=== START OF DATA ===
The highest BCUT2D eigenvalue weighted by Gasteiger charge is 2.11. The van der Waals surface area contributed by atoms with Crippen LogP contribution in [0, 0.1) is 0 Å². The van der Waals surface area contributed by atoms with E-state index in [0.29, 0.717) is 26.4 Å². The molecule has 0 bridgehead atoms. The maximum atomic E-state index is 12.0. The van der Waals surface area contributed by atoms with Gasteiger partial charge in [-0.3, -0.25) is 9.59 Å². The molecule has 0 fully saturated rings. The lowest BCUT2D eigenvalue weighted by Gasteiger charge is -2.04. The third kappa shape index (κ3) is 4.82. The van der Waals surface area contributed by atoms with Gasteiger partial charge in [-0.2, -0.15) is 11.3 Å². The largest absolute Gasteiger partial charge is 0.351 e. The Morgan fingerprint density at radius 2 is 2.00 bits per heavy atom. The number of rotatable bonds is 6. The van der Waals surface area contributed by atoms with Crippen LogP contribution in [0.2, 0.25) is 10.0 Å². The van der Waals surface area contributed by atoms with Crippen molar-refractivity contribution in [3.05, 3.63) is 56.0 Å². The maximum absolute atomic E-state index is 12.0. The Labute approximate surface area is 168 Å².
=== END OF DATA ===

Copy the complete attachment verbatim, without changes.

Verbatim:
The highest BCUT2D eigenvalue weighted by Gasteiger charge is 2.11. The van der Waals surface area contributed by atoms with Crippen LogP contribution in [0, 0.1) is 0 Å². The van der Waals surface area contributed by atoms with E-state index in [0.29, 0.717) is 26.4 Å². The molecule has 0 bridgehead atoms. The maximum atomic E-state index is 12.0. The van der Waals surface area contributed by atoms with Gasteiger partial charge in [-0.3, -0.25) is 9.59 Å². The molecule has 0 fully saturated rings. The lowest BCUT2D eigenvalue weighted by Gasteiger charge is -2.04. The third kappa shape index (κ3) is 4.82. The van der Waals surface area contributed by atoms with Gasteiger partial charge in [-0.2, -0.15) is 11.3 Å². The largest absolute Gasteiger partial charge is 0.351 e. The Morgan fingerprint density at radius 2 is 2.00 bits per heavy atom. The number of rotatable bonds is 6. The van der Waals surface area contributed by atoms with Crippen LogP contribution in [0.2, 0.25) is 10.0 Å². The van der Waals surface area contributed by atoms with Crippen molar-refractivity contribution in [3.05, 3.63) is 56.0 Å². The maximum absolute atomic E-state index is 12.0. The Labute approximate surface area is 168 Å².